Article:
Dollar gains as Treasury yields rise; bitcoin breaches $50,000

NEW YORK (Reuters) - The U.S. dollar rebounded from three-week lows on Tuesday as Treasury yields hit pre-pandemic highs and bullish economic sentiment boosted investor risk appetite.

U.S. one dollar banknotes are seen in front of displayed stock graph in this illustration taken February 8, 2021. REUTERS/Dado Ruvic/Illustration

Bitcoin also surpassed $50,000 to a hit record high as it continued to gain credibility among companies and investors.

Benchmark 10-year Treasury yields touched their highest level since February 2020, adding upward pressure to the greenback as economic optimism fueled the reflation trade.

That optimism was echoed by St. Louis Federal Reserve President James Bullard, who said in an interview on CNBC that U.S. financial conditions were “generally good,” and that inflation was likely to heat up this year.

The New York Fed’s upbeat Empire State manufacturing report offered a rosier economic picture than suggested by data released last week.

“High yields are providing the dollar with a little bit of support,” said Shaun Osborne, chief FX strategist at Scotiabank in Toronto. “But a lot of folks believe rising yields are going to be accompanied with higher inflation.”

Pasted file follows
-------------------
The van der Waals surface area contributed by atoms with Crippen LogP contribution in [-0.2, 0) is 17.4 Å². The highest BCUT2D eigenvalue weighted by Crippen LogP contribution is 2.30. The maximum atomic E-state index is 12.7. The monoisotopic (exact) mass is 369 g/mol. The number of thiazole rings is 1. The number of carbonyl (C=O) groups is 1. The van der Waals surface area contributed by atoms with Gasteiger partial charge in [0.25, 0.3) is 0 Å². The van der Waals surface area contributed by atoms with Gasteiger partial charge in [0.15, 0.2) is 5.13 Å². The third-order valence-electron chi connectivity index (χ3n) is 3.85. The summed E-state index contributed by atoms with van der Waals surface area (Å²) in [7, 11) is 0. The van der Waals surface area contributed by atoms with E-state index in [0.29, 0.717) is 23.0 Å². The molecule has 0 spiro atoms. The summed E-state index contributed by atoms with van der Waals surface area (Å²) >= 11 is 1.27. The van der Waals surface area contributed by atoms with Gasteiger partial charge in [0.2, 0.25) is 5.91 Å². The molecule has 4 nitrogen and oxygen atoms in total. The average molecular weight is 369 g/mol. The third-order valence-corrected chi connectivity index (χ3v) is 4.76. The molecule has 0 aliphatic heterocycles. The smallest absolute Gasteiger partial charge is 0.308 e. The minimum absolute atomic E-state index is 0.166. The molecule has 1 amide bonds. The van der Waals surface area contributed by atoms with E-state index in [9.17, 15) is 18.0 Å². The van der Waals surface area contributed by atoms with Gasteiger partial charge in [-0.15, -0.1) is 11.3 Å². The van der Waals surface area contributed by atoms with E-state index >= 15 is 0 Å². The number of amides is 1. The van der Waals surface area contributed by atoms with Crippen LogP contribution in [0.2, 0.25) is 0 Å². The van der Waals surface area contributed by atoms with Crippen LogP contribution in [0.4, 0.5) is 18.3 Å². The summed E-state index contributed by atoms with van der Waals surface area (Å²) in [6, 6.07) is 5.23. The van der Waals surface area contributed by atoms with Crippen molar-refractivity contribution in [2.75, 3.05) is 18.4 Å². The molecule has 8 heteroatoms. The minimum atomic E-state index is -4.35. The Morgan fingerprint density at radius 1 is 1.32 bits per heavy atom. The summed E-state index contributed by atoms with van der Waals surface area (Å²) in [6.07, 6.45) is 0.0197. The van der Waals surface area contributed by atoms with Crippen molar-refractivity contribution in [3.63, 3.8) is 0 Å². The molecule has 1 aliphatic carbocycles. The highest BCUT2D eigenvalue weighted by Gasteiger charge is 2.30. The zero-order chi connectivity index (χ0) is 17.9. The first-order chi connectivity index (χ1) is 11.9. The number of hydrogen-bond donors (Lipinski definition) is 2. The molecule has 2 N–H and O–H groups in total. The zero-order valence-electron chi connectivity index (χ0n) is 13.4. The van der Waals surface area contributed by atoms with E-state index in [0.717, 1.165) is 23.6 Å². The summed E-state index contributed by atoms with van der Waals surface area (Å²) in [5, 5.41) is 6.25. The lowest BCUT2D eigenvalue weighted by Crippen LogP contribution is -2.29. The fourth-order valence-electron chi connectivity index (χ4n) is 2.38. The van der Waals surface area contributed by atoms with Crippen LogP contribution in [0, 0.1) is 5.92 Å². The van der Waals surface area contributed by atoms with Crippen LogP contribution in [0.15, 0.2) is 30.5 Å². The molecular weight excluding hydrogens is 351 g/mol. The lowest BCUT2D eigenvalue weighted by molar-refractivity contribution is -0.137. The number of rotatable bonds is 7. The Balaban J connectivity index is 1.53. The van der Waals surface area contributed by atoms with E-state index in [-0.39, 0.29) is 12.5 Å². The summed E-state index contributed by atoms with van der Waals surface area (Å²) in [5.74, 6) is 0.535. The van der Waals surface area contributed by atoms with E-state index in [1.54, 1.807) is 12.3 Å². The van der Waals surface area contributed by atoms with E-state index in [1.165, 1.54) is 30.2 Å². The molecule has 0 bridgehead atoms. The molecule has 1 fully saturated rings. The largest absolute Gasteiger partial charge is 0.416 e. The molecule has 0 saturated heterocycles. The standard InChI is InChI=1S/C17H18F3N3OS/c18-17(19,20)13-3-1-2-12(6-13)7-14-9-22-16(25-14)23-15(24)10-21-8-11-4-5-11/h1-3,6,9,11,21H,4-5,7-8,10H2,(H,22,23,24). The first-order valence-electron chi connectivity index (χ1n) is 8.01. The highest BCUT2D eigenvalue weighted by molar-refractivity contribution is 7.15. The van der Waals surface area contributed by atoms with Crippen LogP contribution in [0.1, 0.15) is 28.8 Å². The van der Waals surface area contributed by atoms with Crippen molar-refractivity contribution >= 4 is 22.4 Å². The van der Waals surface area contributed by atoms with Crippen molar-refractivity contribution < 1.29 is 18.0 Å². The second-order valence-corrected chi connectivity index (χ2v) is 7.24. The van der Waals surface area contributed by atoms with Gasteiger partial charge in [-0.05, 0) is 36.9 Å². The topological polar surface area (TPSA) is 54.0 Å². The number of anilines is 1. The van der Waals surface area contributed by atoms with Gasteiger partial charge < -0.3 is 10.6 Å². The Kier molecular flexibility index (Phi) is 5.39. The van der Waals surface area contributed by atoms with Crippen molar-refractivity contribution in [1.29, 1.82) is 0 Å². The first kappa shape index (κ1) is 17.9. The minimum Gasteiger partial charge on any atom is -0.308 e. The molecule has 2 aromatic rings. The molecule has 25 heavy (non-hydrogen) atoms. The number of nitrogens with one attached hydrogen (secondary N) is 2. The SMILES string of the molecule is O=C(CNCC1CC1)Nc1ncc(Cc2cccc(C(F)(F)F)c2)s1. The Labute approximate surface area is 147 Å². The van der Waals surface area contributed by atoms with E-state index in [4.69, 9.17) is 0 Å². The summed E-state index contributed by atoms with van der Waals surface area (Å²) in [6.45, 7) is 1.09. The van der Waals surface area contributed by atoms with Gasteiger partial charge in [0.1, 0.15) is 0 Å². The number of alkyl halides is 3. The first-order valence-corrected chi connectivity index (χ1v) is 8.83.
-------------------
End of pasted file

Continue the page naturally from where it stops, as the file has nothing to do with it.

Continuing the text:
“I’m not sure today’s action is telling us a lot about the overall trend,” Osborne added. “I think the dollar is likely to trade more softly going forward.”

Against a basket of its rivals, the dollar gained 0.21% to 90.508, after earlier falling to 90.117, its lowest level since Jan. 26.

Bitcoin breached $50,000 to touch an all-time high of $50,602, but had last pulled back to $48,675.18. The world’s largest cryptocurrency has risen around 68% so far this year, boosted by Tesla Inc’s announcement that it had bought $1.5 billion in bitcoin.

Despite bitcoin’s rally, Osborne was skeptical.

“As larger corporations take an interest it does give it more legitimacy, but it still seems like a speculative, retail trade at this point,” he said.

The euro reversed its gains against the strengthening dollar and was last down 0.10%. Rising oil prices briefly lifted the Canadian dollar and Norwegian crown.

The dollar also gained on the safe-haven Japanese yen, which fell through its 200-day moving average against the dollar and struck multiyear lows against the euro, Aussie and Swiss franc.

Sterling pared its gains against the dollar, and was last essentially flat against the greenback after touching its highest level since April 2018 due to Britain’s vaccine rollout progress.

The risk-sensitive Australian dollar briefly hit a one-month high of $0.7805 and the kiwi touched a five-week peak of $0.7268, before retreating.

(GRAPHIC: Monthly FX performance Feb 2021 - )

Reporting by Stephen Culp; editing by Jonathan Oatis